Year 2003. The year started with nerve-wrecking negotiations between the City Council and the Film Institute, and the indications that the head of the workshop during the past 25 years would stop later in the year. Was the workshop to be moved, would there be a change of status or would it even have to close down? Finally, a decision was made. The workshop was to remain in Haderslev but as a private foundation. The news was received with mixed feelings. On one hand, it was a great opportunity for the workshop and there were lots of plans of what the workshop could do in the future – on the other hand, who would be head of this new institution!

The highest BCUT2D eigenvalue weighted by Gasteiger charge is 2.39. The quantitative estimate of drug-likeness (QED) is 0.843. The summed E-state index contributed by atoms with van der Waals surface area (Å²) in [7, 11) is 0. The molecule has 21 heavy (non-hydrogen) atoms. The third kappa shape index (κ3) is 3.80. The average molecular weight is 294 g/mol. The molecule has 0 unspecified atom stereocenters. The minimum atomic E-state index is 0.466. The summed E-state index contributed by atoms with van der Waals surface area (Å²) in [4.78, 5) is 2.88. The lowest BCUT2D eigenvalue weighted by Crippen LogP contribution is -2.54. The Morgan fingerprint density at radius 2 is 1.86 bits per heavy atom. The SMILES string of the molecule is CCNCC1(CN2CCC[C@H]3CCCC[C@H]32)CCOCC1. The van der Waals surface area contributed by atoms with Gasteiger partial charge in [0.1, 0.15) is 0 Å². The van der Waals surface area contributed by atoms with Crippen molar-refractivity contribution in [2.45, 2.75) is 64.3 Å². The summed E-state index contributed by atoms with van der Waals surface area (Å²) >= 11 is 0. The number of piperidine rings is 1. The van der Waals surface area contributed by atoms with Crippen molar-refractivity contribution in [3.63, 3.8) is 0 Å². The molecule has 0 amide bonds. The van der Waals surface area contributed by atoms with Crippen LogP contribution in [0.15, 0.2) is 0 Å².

31st July was Hans V. Bang’s last day at the workshop – the workshop he had helped build up more than 25 years ago. Bo Terp was temporarily employed as a consultant to keep the production going. A committee would have to employ a new head of the workshop. The future lay ahead with new challenges and new projects.